Creative T100 2.0 Desktop Speakers review

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REVIEW – I have a home-built PC on which I do my gaming.  Most of my competitive games are multiplayer games that I play online, and my audio is through a headset.  Some of my casual games, however, are single-player, and for them I prefer to run my audio through speakers.  Unfortunately, I never bought any speakers for this computer, so I’ve been using my VG5 Bluetooth speaker as a stand-in.  It works, but it’s not exactly the right tool for the job.  To fill this void in my gaming setup, I’ve been testing the T100 desktop speakers, which were recently released by Creative.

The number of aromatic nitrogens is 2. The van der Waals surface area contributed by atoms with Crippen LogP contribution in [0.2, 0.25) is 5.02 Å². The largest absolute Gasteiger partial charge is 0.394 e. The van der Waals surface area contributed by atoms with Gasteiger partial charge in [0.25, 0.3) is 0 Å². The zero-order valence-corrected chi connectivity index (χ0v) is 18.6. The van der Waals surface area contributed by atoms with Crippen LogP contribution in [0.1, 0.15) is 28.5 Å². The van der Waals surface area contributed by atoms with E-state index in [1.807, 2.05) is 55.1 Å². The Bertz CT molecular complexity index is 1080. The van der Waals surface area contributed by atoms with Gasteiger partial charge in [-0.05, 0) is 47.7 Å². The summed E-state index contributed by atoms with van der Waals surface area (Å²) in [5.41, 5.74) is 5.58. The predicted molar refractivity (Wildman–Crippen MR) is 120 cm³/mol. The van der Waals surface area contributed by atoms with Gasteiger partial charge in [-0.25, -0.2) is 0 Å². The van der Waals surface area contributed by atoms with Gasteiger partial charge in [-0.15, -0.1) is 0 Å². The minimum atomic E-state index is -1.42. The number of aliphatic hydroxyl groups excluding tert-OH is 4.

What is it?

The T100 are a pair of compact, desktop speakers that support Bluetooth 5.0.

What’s in the box?

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  • Two speakers
  • Remote control (AAA batteries not included)
  • 3.5 mm audio cable
  • DC power adapter
  • Quick start guide with 5 pages of English-labeled pictures

Hardware specs

  • Dimensions:  5.1 x 3.7 x 8.2 inches per speaker
  • Weight:  2.2 pounds per speaker
  • Inputs:  Bluetooth 5.0, USB, optical-in, aux-in
  • File formats for USB: FLAC, WAV, MP3
  • Speaker power: 2 x 20W RMS

Design and features

The speakers are black and have simple, clean lines.  They stand just over 8 inches tall, so they are not very big.  The front is a matte, metallic grill with a small silver, Creative logo near the bottom.  The sides and back are a glossy black plastic that shows all the dust that accumulates over time.  It’s a look that is typical for desktop speakers, albeit more minimalistic than some.